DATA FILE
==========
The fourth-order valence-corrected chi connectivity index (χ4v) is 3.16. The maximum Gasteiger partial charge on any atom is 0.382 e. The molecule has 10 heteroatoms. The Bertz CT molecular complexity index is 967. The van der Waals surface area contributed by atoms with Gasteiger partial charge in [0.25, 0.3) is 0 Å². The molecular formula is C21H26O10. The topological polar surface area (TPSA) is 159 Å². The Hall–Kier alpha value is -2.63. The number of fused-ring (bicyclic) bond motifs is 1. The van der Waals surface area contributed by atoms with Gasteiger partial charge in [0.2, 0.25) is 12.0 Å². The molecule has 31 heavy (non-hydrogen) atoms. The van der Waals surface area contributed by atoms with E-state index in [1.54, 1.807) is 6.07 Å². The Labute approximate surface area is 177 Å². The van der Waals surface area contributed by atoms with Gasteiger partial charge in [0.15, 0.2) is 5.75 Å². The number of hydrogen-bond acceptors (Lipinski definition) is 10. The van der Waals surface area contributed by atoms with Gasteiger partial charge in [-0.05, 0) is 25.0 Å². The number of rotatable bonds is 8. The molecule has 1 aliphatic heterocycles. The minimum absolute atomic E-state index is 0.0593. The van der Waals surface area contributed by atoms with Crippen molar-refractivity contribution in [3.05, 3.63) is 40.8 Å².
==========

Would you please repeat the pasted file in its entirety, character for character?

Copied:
The fourth-order valence-corrected chi connectivity index (χ4v) is 3.16. The maximum Gasteiger partial charge on any atom is 0.382 e. The molecule has 10 heteroatoms. The Bertz CT molecular complexity index is 967. The van der Waals surface area contributed by atoms with Gasteiger partial charge in [0.25, 0.3) is 0 Å². The molecular formula is C21H26O10. The topological polar surface area (TPSA) is 159 Å². The Hall–Kier alpha value is -2.63. The number of fused-ring (bicyclic) bond motifs is 1. The van der Waals surface area contributed by atoms with Gasteiger partial charge in [0.2, 0.25) is 12.0 Å². The molecule has 31 heavy (non-hydrogen) atoms. The van der Waals surface area contributed by atoms with E-state index in [1.54, 1.807) is 6.07 Å². The Labute approximate surface area is 177 Å². The van der Waals surface area contributed by atoms with Gasteiger partial charge in [0.15, 0.2) is 5.75 Å². The number of hydrogen-bond acceptors (Lipinski definition) is 10. The van der Waals surface area contributed by atoms with Gasteiger partial charge in [-0.05, 0) is 25.0 Å². The number of rotatable bonds is 8. The molecule has 1 aliphatic heterocycles. The minimum absolute atomic E-state index is 0.0593. The van der Waals surface area contributed by atoms with Crippen molar-refractivity contribution in [3.05, 3.63) is 40.8 Å².